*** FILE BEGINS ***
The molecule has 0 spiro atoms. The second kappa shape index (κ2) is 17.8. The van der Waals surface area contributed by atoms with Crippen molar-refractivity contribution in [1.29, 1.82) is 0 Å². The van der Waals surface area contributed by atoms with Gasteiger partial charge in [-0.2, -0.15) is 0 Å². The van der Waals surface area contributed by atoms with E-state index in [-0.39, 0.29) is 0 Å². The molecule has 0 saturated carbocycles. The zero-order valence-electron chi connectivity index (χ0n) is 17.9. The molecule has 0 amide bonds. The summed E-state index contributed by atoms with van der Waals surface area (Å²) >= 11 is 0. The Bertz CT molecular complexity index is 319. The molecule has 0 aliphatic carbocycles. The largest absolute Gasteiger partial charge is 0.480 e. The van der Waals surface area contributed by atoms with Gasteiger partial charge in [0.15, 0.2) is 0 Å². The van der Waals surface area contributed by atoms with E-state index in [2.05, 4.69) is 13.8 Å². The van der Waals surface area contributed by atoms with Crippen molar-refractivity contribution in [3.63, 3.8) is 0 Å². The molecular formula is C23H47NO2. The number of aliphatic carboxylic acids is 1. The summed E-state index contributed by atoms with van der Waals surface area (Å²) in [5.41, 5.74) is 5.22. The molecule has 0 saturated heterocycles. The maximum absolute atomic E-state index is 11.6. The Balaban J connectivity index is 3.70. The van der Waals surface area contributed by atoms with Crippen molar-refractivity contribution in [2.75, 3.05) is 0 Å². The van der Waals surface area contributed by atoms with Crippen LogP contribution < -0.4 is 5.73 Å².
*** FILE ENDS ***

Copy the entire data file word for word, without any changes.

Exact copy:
The molecule has 0 spiro atoms. The second kappa shape index (κ2) is 17.8. The van der Waals surface area contributed by atoms with Crippen molar-refractivity contribution in [1.29, 1.82) is 0 Å². The van der Waals surface area contributed by atoms with Gasteiger partial charge in [-0.2, -0.15) is 0 Å². The van der Waals surface area contributed by atoms with E-state index in [-0.39, 0.29) is 0 Å². The molecule has 0 saturated carbocycles. The zero-order valence-electron chi connectivity index (χ0n) is 17.9. The molecule has 0 amide bonds. The summed E-state index contributed by atoms with van der Waals surface area (Å²) >= 11 is 0. The Bertz CT molecular complexity index is 319. The molecule has 0 aliphatic carbocycles. The largest absolute Gasteiger partial charge is 0.480 e. The van der Waals surface area contributed by atoms with Gasteiger partial charge in [0.15, 0.2) is 0 Å². The van der Waals surface area contributed by atoms with E-state index in [2.05, 4.69) is 13.8 Å². The van der Waals surface area contributed by atoms with Crippen molar-refractivity contribution in [3.63, 3.8) is 0 Å². The molecular formula is C23H47NO2. The number of aliphatic carboxylic acids is 1. The summed E-state index contributed by atoms with van der Waals surface area (Å²) in [5.41, 5.74) is 5.22. The molecule has 0 saturated heterocycles. The maximum absolute atomic E-state index is 11.6. The Balaban J connectivity index is 3.70. The van der Waals surface area contributed by atoms with Crippen molar-refractivity contribution in [2.75, 3.05) is 0 Å². The van der Waals surface area contributed by atoms with Crippen LogP contribution < -0.4 is 5.73 Å².